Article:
Los Flamencos National Reserve
Los Flamencos National Reserve is a nature reserve located east and south of San Pedro de Atacama. It covers a total area of 290 sq mi and consists of seven separate sections.
I have curated this series of photos from different spots of the reserve, all accessible during day-trips from San Pedro. Photos from the lagunas on the Salar de Atacama are visible here.
Salar de Talar
On November 29, 2016 we left Toconao very early in the morning while it was still dark. We drove south and passed Socaire in the direction of Salar de Talar. We left the road to laguna Miscanti on our left and bypassed volcano Miñiques. The light was gorgeous when we encountered a group of vicunas. With back-lit vicunas and Salar de Talar in the distance, conditions were ideal for our first shots.
We reached the salt flat while the light was still low on the horizon and no one around. Because of the altitude, ~4,000 m, the water was partially frozen and perfectly still. Excellent conditions for capturing beautiful blue reflections of the hills in front of us! A bit later, the sun began to hit the surface and flamingos were on the move. We could observe an amazing procession when one flock decided to regroup with a second one by walking in line alongside the flat.
Lagunas Miscanti and Miñiques
After our visit to Salar de Talar, we turned back towards San Pedro and took the track to Laguna Miscanti on the opposite side of volcano Miñiques. My first attempt to visit these two lakes was three years earlier, in August 2013. At that time, I was visiting San Pedro with my family. Unfortunately the road was closed in Socaire, because of thick snow.
This time it was different and we discovered the lagunas under a bright blue sky. Laguna Miscanti is the largest of the two lakes at an altitude of ~4,100m. There were a few tourists on site but they didn’t prevent us from shooting good panos. Laguna Miñiques is the smallest lake, separated from the first one by an ancient lava flow. A couple of vicuñas were grazing around, always so gracious!
After a few hours, we drove back towards San Pedro and made a stop in Socaire for lunch. By coincidence, we entered the same restaurant as three years earlier. It was full of tourists on their way back from Laguna Miscanti but this time no water dripping from the ceiling!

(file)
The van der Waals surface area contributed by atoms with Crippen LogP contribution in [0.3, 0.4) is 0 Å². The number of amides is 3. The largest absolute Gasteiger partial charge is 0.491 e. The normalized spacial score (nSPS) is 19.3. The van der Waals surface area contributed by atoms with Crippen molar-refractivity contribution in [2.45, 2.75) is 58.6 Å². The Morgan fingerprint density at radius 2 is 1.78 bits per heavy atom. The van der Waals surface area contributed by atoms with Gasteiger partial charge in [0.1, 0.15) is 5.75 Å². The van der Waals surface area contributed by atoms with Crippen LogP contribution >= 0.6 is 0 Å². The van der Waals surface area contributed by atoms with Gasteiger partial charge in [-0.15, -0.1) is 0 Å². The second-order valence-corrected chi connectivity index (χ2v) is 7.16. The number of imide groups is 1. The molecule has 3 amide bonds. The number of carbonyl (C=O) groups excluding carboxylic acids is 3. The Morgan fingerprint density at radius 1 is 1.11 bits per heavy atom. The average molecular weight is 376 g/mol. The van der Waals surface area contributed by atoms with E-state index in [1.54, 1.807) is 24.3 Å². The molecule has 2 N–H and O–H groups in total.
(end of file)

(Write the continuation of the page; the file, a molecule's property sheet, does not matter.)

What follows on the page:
Monjes de la Pacana
The name can be translated as Pecan Monks. These rock sentinels which guard the beautiful site have a volcanic origin. They have been formed by millions of years of erosion due to the wind.
I visited this area on November 30, 2016. We drove on Route 27 from San Pedro, heading towards Paso de Jama. After ~120 km, we followed tracks that took us to the monks, not too far from the main road. We spent a good hour walking around the rock pillars to capture the best possible shots. Breathing was made difficult because of the altitude; we couldn’t walk fast and had to stop regularly.
We then came back to the cars and continued on the same tracks, driving east in the direction of Salar de Tara.
Salar de Tara
After our stop at the Monjes de la Pacana, we continued driving east for about 10 miles and reached Salar de Tara. This is another section of Los Flamencos National Reserve, 120 km east of San Pedro at an altitude of 4,300 m. The arrival on the salar is quite majestic as you follow imposing cliffs, locally called Catedrales de Tara.
Valle de la Luna
This is one of the seven sections of the Natural Reserve, the one closest to San Pedro. It encompasses various stone and sand formations which have been carved by wind and water. It has an impressive range of color and texture, looking somewhat similar to the surface of the moon. The valley is also considered one of the driest places on earth, as some areas have not received a single drop of rain in hundreds of years. Scientists tested there a prototype for a Mars rover because of the valley’s dry and forbidding terrains. These photos from Valle de la Luna were shot on August 26, 2013 just before sunset.